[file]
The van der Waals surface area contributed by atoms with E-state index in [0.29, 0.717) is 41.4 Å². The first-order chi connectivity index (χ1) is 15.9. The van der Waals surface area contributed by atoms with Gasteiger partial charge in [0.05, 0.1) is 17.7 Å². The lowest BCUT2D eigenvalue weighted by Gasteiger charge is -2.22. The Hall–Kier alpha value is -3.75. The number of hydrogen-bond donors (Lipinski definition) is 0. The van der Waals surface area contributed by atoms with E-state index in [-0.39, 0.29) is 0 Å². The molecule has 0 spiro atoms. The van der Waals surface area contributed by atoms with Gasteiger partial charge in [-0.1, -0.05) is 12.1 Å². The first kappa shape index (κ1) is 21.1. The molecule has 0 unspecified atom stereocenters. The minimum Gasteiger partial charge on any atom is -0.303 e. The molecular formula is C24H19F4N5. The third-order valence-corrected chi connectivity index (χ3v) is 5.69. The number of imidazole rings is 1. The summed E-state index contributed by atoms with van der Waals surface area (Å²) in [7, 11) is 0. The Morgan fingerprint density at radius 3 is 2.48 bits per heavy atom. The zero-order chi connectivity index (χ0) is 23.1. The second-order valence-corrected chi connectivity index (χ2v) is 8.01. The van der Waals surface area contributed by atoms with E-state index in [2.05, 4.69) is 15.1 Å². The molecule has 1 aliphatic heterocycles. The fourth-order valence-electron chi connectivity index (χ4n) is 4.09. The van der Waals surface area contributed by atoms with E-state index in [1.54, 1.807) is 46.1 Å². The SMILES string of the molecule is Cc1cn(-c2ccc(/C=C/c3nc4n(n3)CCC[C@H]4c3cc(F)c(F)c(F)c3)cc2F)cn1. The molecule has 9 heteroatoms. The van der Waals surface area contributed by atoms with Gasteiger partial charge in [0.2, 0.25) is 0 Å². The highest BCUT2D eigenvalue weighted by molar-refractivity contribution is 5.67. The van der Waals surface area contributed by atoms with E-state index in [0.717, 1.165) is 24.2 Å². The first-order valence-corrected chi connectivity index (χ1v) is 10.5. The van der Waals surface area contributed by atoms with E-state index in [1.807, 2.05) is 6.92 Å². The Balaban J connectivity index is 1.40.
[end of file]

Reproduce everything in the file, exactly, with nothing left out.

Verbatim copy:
The van der Waals surface area contributed by atoms with E-state index in [0.29, 0.717) is 41.4 Å². The first-order chi connectivity index (χ1) is 15.9. The van der Waals surface area contributed by atoms with Gasteiger partial charge in [0.05, 0.1) is 17.7 Å². The lowest BCUT2D eigenvalue weighted by Gasteiger charge is -2.22. The Hall–Kier alpha value is -3.75. The number of hydrogen-bond donors (Lipinski definition) is 0. The van der Waals surface area contributed by atoms with E-state index in [-0.39, 0.29) is 0 Å². The molecule has 0 spiro atoms. The van der Waals surface area contributed by atoms with Gasteiger partial charge in [-0.1, -0.05) is 12.1 Å². The first kappa shape index (κ1) is 21.1. The molecule has 0 unspecified atom stereocenters. The minimum Gasteiger partial charge on any atom is -0.303 e. The molecular formula is C24H19F4N5. The third-order valence-corrected chi connectivity index (χ3v) is 5.69. The number of imidazole rings is 1. The summed E-state index contributed by atoms with van der Waals surface area (Å²) in [7, 11) is 0. The Morgan fingerprint density at radius 3 is 2.48 bits per heavy atom. The zero-order chi connectivity index (χ0) is 23.1. The second-order valence-corrected chi connectivity index (χ2v) is 8.01. The van der Waals surface area contributed by atoms with E-state index in [2.05, 4.69) is 15.1 Å². The molecule has 1 aliphatic heterocycles. The fourth-order valence-electron chi connectivity index (χ4n) is 4.09. The van der Waals surface area contributed by atoms with E-state index in [1.54, 1.807) is 46.1 Å². The SMILES string of the molecule is Cc1cn(-c2ccc(/C=C/c3nc4n(n3)CCC[C@H]4c3cc(F)c(F)c(F)c3)cc2F)cn1. The molecule has 9 heteroatoms. The van der Waals surface area contributed by atoms with Gasteiger partial charge in [0.2, 0.25) is 0 Å². The highest BCUT2D eigenvalue weighted by molar-refractivity contribution is 5.67. The van der Waals surface area contributed by atoms with E-state index in [0.717, 1.165) is 24.2 Å². The first-order valence-corrected chi connectivity index (χ1v) is 10.5. The van der Waals surface area contributed by atoms with E-state index in [1.807, 2.05) is 6.92 Å². The Balaban J connectivity index is 1.40.